From Pokemon Go to reality TV to the election for President (I refuse to call it the "Presidential" election because I see nothing presidential in either major party...but I digress), people are looking to be entertained.
Kids can't ride to the corner grocery store without turning on the in-car DVD player.
Adults can't go to the restroom without checking their smartphones.
Webinar attendees keep mulitple tabs open on multiple screens.
We all watch TV with our smartphones and our laptops on.
Hell, we even drive 75 in a 55 and text while playing air guitar and singing at the top of our lungs while playing hot potato with a venti grande extra large gallon cup of 211 degree coffee.
We have become a nation looking for entertainment.
A nation that is easily bored.
And that is good news and it is bad news.
It's bad news because it takes work and effort and thought and creativity to be entertaining, which is the opposite of being boring.
It's good news because your competition is lazy and won't do what it takes to remain competitive.
So the #1 sin of marketing is being boring.
That doesn't mean you have to shoot clowns out of cannons while blaring Air Supply on your website (are they still playing music?) but you do have to understand the needs, wants, fears, desires, and concerns of your prospects and address them in a way that captivates them...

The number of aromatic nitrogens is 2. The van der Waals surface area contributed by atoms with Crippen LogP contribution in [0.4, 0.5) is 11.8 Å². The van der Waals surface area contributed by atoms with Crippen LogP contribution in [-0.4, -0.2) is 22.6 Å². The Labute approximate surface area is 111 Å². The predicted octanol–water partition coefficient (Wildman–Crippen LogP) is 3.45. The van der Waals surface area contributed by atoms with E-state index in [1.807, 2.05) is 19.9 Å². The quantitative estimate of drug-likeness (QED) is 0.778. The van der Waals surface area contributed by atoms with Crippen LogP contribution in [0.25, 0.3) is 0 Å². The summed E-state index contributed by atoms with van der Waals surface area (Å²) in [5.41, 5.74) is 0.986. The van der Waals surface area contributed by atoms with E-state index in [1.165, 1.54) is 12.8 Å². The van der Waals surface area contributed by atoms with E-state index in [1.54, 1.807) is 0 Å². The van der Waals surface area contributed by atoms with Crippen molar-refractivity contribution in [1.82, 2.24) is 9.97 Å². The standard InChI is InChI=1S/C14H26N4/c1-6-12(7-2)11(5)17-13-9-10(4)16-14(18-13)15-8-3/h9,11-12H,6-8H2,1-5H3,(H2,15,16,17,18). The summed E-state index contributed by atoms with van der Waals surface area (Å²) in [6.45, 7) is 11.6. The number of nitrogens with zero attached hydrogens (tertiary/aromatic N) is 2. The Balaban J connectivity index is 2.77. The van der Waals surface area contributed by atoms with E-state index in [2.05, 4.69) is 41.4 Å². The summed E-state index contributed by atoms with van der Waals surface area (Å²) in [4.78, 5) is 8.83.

Which is not natural for most people.
Most of us are so into what we do and so knowledgeable about it that we can and do go on and on and on and on and on and on and on and on and on and on and on and on and on and on and on and on and on and on and…ZZZZZZZ...on and on and on and on and on and on and…"I'm ready to buy if you'll shut up!"…on and on and on and…"Oh, no, I'm only on slide 87 of 196. You'll have to watch all of this so you'll understand just how great we are!"
It's not your fault.
You're a giver. You're not a pushy, cheesy, slimy pitchman. You appreciate all of the nuances of your offering and you want your prospects to know and appreciate them, too.
But in the process of attempting to educate them to bring them up to your level—which is impossible to do during a 30 or 60 minute meeting—you're losing them all because you're committing the sin of being boring.
You can learn to be entertaining in your marketing. Want to learn how? Join us at...
Market like you mean it.
Now go sell something.